Of the $19 billion Google spent in total traffic acquisition costs last year, $7.2 billion went towards mobile products.
Google is one of the most well-known companies in the world, but even so, the search giant still pays a nice chunk of cash each year to maximize profits and visibility as much as possible. Money that Google pays to have Google-served ads on websites, the default search engine on iOS, and Google apps preinstalled on Android phones is referred to as “traffic acquisition costs”, and the company pays $19 billion each year for it.
That’s no small amount of money by any means, and it’s steadily growing for Google’s total Internet properties. Money spent on traffic acquisition costs was around seven-percent in 2012, but now in 2017, it’s reaching up to eleven-percent.
These costs naturally go up as Google’s traffic increases, and when looking at mobile-centric partners, Google has already paid $7.2 billion in the past year (three times more compared to what it paid in 2012) to ensure that its name is consistently represented across smartphones, tablets, etc.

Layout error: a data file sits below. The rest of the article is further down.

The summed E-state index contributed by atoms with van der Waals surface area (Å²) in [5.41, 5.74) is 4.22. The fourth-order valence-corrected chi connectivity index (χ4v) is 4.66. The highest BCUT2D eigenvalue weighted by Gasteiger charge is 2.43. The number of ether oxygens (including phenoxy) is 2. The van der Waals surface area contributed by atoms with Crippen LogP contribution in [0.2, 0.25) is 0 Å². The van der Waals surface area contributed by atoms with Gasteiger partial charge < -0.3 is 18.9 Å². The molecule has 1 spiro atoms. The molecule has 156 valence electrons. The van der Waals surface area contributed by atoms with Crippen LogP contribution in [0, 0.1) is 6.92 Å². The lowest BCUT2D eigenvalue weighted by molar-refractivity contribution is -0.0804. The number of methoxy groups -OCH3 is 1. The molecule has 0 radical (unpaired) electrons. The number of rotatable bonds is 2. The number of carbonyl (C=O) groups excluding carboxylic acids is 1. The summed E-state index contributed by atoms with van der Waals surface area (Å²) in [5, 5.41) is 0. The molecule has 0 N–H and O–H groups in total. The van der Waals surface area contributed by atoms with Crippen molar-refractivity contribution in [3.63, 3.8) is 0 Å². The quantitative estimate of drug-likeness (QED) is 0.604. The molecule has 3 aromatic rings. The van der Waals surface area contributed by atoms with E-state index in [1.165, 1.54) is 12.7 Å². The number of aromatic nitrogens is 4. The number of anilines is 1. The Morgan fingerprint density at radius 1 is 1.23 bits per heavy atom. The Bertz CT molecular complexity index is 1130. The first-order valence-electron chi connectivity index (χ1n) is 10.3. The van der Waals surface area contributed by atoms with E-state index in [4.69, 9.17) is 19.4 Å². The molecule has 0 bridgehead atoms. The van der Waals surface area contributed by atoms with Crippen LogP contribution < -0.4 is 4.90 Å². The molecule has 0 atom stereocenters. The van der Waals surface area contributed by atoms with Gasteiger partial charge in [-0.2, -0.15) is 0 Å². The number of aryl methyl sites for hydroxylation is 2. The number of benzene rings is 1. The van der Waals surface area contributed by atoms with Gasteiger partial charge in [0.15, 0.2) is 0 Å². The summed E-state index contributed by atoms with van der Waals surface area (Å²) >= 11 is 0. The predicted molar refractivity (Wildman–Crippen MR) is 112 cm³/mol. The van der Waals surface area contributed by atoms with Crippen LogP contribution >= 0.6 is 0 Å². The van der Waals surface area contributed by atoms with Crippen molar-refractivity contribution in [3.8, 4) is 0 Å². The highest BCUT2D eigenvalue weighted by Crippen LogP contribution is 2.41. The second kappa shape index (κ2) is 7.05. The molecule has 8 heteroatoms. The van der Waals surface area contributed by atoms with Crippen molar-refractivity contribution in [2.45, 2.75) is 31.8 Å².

What exactly does that $7.2 billion go towards? Owners of virtually any Android phone know that the Google search bar is typically set at the top of the home screen by default and that an assortment of Google’s many first-party apps are preinstalled out of the box, including the likes of YouTube, Photos, Duo, etc. These are things that come as a result of those fees paid by Google, and it helps to keep the company’s search platform and many services in front of users eyes from day one.
A lot of money goes into crafting what you see on your phone as soon as you take it out of the box.
When a company like Samsung or LG wants to add the Play Store onto their Android devices, they have to voluntarily agree to install other Google apps on their phones in order to do so. This is how things have been for years now, but antitrust authorities in Europe are currently investigating to determine whether or not Google is abusing the power it has over these companies with its ownership of Android.
It’ll more than likely take years before a final verdict is reached on this matter, but even before it does, this has the chance to further increase fees that Google pays to have its search bar on home screens and have so many of its apps preinstalled from day one.
These rising costs don’t’ seem all that surprising as Google continues to increase in popularity and size, but in any case, it’s still interesting to better understand just how your smartphone came to be. You might not have thought too much about what apps were installed on your Galaxy S8 or LG G6 when you powered it on for the first time, but Google paid billions of dollars to ensure that certain elements were in place upon turning that screen on.
Just some nice food for thought for your Tuesday morning.